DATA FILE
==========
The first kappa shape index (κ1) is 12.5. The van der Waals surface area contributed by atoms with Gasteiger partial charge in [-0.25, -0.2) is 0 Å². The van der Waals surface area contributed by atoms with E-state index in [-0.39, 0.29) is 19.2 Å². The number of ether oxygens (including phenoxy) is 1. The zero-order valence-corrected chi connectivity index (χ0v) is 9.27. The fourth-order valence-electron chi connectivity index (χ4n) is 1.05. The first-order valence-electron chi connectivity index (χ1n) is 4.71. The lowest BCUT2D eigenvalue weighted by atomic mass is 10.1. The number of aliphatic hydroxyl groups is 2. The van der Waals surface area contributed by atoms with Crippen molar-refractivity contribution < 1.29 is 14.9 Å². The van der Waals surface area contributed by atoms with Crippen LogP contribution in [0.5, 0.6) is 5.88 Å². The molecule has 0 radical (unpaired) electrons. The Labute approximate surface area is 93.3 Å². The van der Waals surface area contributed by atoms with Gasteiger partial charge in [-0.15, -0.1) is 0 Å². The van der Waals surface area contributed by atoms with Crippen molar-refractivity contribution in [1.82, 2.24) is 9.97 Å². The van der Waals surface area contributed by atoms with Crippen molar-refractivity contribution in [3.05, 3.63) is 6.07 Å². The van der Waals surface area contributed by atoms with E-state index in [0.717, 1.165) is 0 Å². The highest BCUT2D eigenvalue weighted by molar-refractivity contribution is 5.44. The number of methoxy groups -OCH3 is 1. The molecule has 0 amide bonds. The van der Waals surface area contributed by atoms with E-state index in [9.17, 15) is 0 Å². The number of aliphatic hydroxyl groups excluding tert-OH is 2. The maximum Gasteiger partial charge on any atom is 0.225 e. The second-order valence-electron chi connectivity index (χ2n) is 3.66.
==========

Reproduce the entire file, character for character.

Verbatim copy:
The first kappa shape index (κ1) is 12.5. The van der Waals surface area contributed by atoms with Gasteiger partial charge in [-0.25, -0.2) is 0 Å². The van der Waals surface area contributed by atoms with E-state index in [-0.39, 0.29) is 19.2 Å². The number of ether oxygens (including phenoxy) is 1. The zero-order valence-corrected chi connectivity index (χ0v) is 9.27. The fourth-order valence-electron chi connectivity index (χ4n) is 1.05. The first-order valence-electron chi connectivity index (χ1n) is 4.71. The lowest BCUT2D eigenvalue weighted by atomic mass is 10.1. The number of aliphatic hydroxyl groups is 2. The van der Waals surface area contributed by atoms with Crippen molar-refractivity contribution < 1.29 is 14.9 Å². The van der Waals surface area contributed by atoms with Crippen LogP contribution in [0.5, 0.6) is 5.88 Å². The molecule has 0 radical (unpaired) electrons. The Labute approximate surface area is 93.3 Å². The van der Waals surface area contributed by atoms with Gasteiger partial charge in [-0.15, -0.1) is 0 Å². The van der Waals surface area contributed by atoms with Crippen molar-refractivity contribution in [1.82, 2.24) is 9.97 Å². The van der Waals surface area contributed by atoms with Crippen molar-refractivity contribution in [3.05, 3.63) is 6.07 Å². The van der Waals surface area contributed by atoms with E-state index in [0.717, 1.165) is 0 Å². The highest BCUT2D eigenvalue weighted by molar-refractivity contribution is 5.44. The number of methoxy groups -OCH3 is 1. The molecule has 0 amide bonds. The van der Waals surface area contributed by atoms with E-state index in [9.17, 15) is 0 Å². The number of aliphatic hydroxyl groups excluding tert-OH is 2. The maximum Gasteiger partial charge on any atom is 0.225 e. The second-order valence-electron chi connectivity index (χ2n) is 3.66.